God is a big God.
Poppy knew from when he was a boy there must be a kernel of truth on every avenue. “Does it make sense,” Poppy said, “that any God would choose some people and leave the others out? If only Christians or Jews are right, what about most of Asia and the Middle East? All these millions of people are just–extras? Ridiculous! God’s bigger than that!”
Why would God want to be only large enough to fit inside a certain group of hearts? God was a Big God. Once Liyana answered someone that way, but it didn’t work very well.
“What religion are you?”
–From Habibi by Naomi Shihab Nye
This quote always makes me happy. It makes me realize how mortal I am. It makes me think that even though I can’t make sense of the battles around me that somehow, somehow God is bigger than I can even imagine and so many times we humans try to limit God to Protestant ideas.
When I think about how big God is, I also think about the fact that we are all operating on faith here and that most of us hope for some kind of afterlife to give us all the clarification that our journey on earth was not in vain and we really were on the “right” path…and then, of course, we’ll get a big reward.
When I was younger, I had a hard time wrapping my brain around heaven. I continuously asked the questions:
Is there really only one truth?
One truth for everyone in the world to accept?
If that is the case, how could everyone be happy?
Is Christianity, as I know it, the only truth? Most Christians seem to believe this idea. They believe that the world needs to be converted to Jesus as much as the Muslim believes that the Christian needs to be converted to Muhammad. Christians also claim that in the afterlife people will be taught the “truth” and decide whether or not to “accept” it. But, these same Christians also believe that we are the same person once we die. So, if that is the case, then, honestly, not many Muslims or Jews are going to be “saved” according to Christian standards. How sane is it to believe that everyone is going to have to convert to Christianity AND be happy about it? …especially if they are the same person in heaven that they were on earth? If you die, and were then taught that some other faith had it all right, and you were wrong– could you then so easily forget about your relationship with your Savior? (I’m simplifying the argument here, obviously, but just think about it for a second).
As the world exists right now, the current religious breakdown is:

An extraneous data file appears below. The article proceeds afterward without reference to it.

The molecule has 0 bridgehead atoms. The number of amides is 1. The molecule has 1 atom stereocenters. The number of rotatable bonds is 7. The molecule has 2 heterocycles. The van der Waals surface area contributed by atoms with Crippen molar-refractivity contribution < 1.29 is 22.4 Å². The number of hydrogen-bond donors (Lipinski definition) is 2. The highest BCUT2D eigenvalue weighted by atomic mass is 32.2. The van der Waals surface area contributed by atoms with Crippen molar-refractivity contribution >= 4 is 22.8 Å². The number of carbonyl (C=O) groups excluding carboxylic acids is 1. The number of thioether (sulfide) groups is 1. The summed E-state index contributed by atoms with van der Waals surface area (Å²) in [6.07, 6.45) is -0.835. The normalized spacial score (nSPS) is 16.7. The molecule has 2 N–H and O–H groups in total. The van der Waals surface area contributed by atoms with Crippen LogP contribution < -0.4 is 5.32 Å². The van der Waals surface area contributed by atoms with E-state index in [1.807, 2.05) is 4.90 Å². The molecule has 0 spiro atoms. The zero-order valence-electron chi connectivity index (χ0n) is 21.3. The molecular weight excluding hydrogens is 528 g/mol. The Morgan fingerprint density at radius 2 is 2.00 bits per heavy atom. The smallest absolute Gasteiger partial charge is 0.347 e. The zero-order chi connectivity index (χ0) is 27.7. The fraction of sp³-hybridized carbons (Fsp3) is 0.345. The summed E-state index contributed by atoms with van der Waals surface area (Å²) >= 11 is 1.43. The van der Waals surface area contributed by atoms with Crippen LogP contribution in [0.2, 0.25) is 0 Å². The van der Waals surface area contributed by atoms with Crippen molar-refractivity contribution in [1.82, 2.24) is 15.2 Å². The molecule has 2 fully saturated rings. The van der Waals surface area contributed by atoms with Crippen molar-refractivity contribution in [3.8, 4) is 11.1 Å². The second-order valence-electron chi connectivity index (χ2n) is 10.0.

Christians 33.32% (of which Roman Catholics 16.99%, Protestants 5.78%, Orthodox 3.53%, Anglicans 1.25%), Muslims 21.01%, Hindus 13.26%, Buddhists 5.84%, Sikhs 0.35%, Jews 0.23%, Baha’is 0.12%, other religions 11.78%, non-religious 11.77%, atheists 2.32% (2007 est.)…..so really, all of these people are supposed to find joy (understanding that my premise for the afterlife is that there might be some semblance of joy and contentment) …. all of these people are supposed to find joy in the exact same Kingdom as this white girl from Utah might? Hmmmm, I just don’t think so anymore…it seems a bit absurd.
I recently finished The Hundred Secret Senses by Amy Tan. It was a beautiful tale of spirituality, awakening, life and afterlife. The Chinese afterlife is so different from mine, and so lovely. Tan created an unforgettable character in Kwan.
“My sister Kwan believes she has Yin eyes. She sees those who have died and now dwell in the World of Yin…It was Kwan who taught me, if people we love die, then they are lost only to our ordinary senses. If we remember, we can find them anytime with our hundred secret senses.” When Kwan is asked by her sister about the afterlife, she gives such a beautiful explanation that resonated with me. She explains that all those who love Jesus, will be with Jesus. Those who love Allah will go to “Allahland” (as Kwan called it!), and everyone will be where their truth resides, and it will be heaven for them.
So, my question–can heaven be as diverse as earth? Or, to truly be heaven, must we all be alike? I rather relish in differences, so I kind of hope it’s the former…just maybe in heaven we will all learn how to love each other for our differences, instead of trying to change everyone to see the truth as we see it.